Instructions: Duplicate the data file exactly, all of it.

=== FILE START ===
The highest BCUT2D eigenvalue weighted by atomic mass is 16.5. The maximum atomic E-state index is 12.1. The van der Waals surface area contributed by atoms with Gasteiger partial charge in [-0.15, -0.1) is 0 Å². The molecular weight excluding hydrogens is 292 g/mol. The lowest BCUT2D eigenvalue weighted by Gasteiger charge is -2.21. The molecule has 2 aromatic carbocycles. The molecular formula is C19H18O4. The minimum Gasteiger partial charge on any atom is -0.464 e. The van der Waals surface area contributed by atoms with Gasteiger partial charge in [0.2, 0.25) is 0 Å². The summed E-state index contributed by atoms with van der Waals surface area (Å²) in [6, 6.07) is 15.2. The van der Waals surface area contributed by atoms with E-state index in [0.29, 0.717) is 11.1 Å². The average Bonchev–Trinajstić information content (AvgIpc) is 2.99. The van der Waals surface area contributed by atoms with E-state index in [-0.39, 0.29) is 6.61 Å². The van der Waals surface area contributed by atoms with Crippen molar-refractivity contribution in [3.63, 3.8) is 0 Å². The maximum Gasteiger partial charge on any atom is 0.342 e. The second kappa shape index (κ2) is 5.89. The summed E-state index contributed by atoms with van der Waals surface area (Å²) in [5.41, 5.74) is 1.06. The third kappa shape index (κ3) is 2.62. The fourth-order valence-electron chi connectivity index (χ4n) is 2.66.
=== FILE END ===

The highest BCUT2D eigenvalue weighted by atomic mass is 16.5. The maximum atomic E-state index is 12.1. The van der Waals surface area contributed by atoms with Gasteiger partial charge in [-0.15, -0.1) is 0 Å². The molecular weight excluding hydrogens is 292 g/mol. The lowest BCUT2D eigenvalue weighted by Gasteiger charge is -2.21. The molecule has 2 aromatic carbocycles. The molecular formula is C19H18O4. The minimum Gasteiger partial charge on any atom is -0.464 e. The van der Waals surface area contributed by atoms with Gasteiger partial charge in [0.2, 0.25) is 0 Å². The summed E-state index contributed by atoms with van der Waals surface area (Å²) in [6, 6.07) is 15.2. The van der Waals surface area contributed by atoms with E-state index in [0.29, 0.717) is 11.1 Å². The average Bonchev–Trinajstić information content (AvgIpc) is 2.99. The van der Waals surface area contributed by atoms with E-state index in [-0.39, 0.29) is 6.61 Å². The van der Waals surface area contributed by atoms with Crippen molar-refractivity contribution in [3.63, 3.8) is 0 Å². The maximum Gasteiger partial charge on any atom is 0.342 e. The second kappa shape index (κ2) is 5.89. The summed E-state index contributed by atoms with van der Waals surface area (Å²) in [5.41, 5.74) is 1.06. The third kappa shape index (κ3) is 2.62. The fourth-order valence-electron chi connectivity index (χ4n) is 2.66.